At a time when global multi-brand retail chains were looking for easing of hurdles, the government seems to have impacted the entire retail universe by tightening the rules for wholesale traders.
The Department of Industrial Policy and Promotion (DIPP), in a press note issued today, defined group firms as “two or more enterprises that directly or indirectly are in a position to exercise 26 per cent or more voting rights in the other enterprise, and can appoint over 50 per cent members of board of directors in the other enterprise”. The move was to bring clarity to an April 2010 policy that asked cash-and-carry businesses to limit their sale to group firms at 25 per cent of their turnover but not explained what group firms meant.
DIPP Secretary Saurabh Chandra explained the cap on wholesale businesses’ sale to group firms was meant to prevent “back-door entry of retail”.
However, the decision, now that up to 51 per cent foreign direct investment (FDI) is allowed in multi-brand retail and 100 per cent in cash and carry, has left many industry watchers puzzled. Things were different in 2010, when FDI was not permitted in multi-brand retail. The government wanted to make a clear distinction between front-end, back-end and cash-and-carry to ensure there was no violation of rules, an industry expert said.
The move is likely to hit Bharti-Walmart, the 50:50 joint venture between the US’ Walmart and Sunil Mittal-led Bharti Group that operates cash-and-carry outlets in India, the most.
The 20 Bharti-Walmart cash-and-carry outlets in India at present sell 85 per cent of their products to Bharti Retail’s EasyDay stores. With today’s press note, Bharti-Walmart will either have to restrict its sale to EasyDay to 25 per cent of its turnover and look for new buyers, or rejig its corporate structure so that the new definition does not kick off, says a consultant with a multinational advisory firm.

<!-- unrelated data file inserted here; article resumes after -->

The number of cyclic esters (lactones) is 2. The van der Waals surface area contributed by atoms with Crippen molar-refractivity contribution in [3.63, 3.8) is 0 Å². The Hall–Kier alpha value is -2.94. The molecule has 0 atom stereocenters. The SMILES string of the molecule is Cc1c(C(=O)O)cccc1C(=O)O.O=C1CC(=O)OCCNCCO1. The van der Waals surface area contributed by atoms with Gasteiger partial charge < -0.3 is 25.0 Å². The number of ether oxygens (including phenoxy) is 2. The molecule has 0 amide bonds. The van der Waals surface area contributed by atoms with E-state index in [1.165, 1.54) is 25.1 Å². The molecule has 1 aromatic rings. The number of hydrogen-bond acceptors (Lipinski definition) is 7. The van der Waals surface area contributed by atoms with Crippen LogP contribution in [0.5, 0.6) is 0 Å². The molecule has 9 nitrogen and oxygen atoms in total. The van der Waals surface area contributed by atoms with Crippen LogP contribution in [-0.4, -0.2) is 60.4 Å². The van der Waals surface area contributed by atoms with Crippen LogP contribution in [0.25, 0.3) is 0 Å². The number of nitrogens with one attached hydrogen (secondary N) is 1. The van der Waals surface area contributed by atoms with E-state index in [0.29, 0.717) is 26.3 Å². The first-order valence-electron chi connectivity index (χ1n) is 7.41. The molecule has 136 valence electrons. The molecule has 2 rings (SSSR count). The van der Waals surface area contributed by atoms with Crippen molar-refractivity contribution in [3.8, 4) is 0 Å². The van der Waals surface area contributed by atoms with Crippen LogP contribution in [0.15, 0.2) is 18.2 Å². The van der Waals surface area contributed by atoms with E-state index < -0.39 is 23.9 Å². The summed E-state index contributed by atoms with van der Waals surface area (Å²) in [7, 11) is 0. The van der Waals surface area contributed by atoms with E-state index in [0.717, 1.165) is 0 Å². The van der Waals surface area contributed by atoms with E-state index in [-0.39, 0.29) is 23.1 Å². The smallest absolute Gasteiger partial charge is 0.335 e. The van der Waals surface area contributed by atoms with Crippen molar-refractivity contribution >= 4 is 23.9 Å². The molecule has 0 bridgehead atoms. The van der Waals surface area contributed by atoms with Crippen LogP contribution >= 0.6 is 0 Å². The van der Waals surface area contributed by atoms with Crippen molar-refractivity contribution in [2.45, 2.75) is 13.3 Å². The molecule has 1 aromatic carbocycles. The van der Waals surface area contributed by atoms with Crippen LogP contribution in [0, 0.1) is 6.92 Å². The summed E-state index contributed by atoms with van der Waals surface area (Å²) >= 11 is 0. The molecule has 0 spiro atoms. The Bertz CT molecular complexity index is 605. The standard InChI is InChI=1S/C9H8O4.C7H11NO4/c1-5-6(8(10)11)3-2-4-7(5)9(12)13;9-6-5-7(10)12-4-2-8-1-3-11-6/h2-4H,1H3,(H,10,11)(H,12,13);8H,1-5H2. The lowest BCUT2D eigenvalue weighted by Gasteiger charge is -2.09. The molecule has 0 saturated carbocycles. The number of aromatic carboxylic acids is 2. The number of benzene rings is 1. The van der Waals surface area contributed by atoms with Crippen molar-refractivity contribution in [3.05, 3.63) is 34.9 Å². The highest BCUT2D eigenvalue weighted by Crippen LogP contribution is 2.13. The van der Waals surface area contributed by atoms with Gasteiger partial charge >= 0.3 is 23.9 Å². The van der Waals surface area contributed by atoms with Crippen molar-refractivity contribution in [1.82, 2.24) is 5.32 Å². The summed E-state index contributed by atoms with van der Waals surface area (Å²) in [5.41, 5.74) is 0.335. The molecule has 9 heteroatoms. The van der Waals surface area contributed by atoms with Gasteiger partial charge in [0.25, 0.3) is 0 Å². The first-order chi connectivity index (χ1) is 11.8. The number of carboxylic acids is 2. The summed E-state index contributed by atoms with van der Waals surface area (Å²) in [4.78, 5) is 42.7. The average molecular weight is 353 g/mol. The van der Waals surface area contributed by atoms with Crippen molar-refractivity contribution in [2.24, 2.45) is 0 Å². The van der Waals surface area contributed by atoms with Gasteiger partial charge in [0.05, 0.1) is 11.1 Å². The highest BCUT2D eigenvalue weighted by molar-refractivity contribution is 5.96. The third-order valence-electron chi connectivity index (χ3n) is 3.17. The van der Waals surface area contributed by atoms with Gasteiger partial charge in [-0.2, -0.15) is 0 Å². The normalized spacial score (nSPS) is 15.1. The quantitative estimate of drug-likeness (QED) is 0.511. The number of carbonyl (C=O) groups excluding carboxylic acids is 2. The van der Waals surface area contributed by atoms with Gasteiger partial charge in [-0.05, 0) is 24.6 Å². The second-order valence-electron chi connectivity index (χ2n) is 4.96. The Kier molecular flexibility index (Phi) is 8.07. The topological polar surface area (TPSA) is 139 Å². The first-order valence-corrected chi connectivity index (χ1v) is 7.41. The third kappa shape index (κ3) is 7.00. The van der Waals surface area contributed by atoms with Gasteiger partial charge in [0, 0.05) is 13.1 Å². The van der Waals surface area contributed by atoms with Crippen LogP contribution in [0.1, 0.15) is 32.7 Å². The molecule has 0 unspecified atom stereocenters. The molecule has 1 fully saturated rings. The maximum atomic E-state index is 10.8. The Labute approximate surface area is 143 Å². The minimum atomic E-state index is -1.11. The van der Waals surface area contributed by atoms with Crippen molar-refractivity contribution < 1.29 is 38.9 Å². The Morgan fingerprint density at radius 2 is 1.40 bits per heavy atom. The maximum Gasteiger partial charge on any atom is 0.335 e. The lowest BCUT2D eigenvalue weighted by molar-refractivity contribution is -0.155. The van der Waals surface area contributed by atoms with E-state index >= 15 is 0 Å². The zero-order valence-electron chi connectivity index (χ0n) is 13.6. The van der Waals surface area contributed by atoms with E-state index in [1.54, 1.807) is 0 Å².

A Bharti Walmart spokesperson said: “We are studying the government’s clarification on the definition of group companies.”
Experts indicated this would add to the troubles of Walmart, which is under the Enforcement Directorate (ED) lens for an alleged violation of the Foreign Exchange Management Act (Fema). Also, it has been under a cloud for lobbying activities in the US to gain wider access to various markets, including India.
Goldie Dhama, associate director (tax and regulatory services),PricewaterhouseCoopers, said: “The definition of group companies will bring clarity to the retail policy.” The companies in wholesale trade and dealing with retailers in the same group could now structure their businesses accordingly, he pointed out. Another analyst said the move was expected for a long time.
Three years ago, when the 25 per cent sales cap was imposed on wholesale businesses, Walmart India President Raj Jain had indicated some changes might be necessary in the corporate structure if the rule was not withdrawn. However, as group companies were not defined, the restriction imposed in 2010 was not enforced fully, according to people in the know. Bharti-Walmart is learnt to be selling over 85 per cent of its products to Bharti Retail, which has over 200 stores in the country.
The UK-based Tesco provides back-end support to Tata group’s wholesale and retail business in a franchisee pact. Tesco and Tata want to go together in front-end retail, as well. Even Walmart and Bharti want to stretch the wholesale links to front-end retail. French retail chain Carrefour and German group Metro operate 100 per cent owned cash-and-carry businesses in India.
THEN & NOW
Govt issues press note saying wholesale trade of goods will be permitted among firms of the same group
The note explains such wholesale trade to group firms taken together should not exceed 25% of the total turnover of the wholesale venture
The rules, introduced before FDI being allowed in multi-brand retail, does not define group firms
DIPP defines group firms - almost nine months after 51% FDI is allowed in multi-brand retail
Group firms are defined as two or more enterprises that directly or indirectly are in a position to exercise 26% or more voting rights in the other enterprise or appoint more than 50% members on board of directors in the other enterprise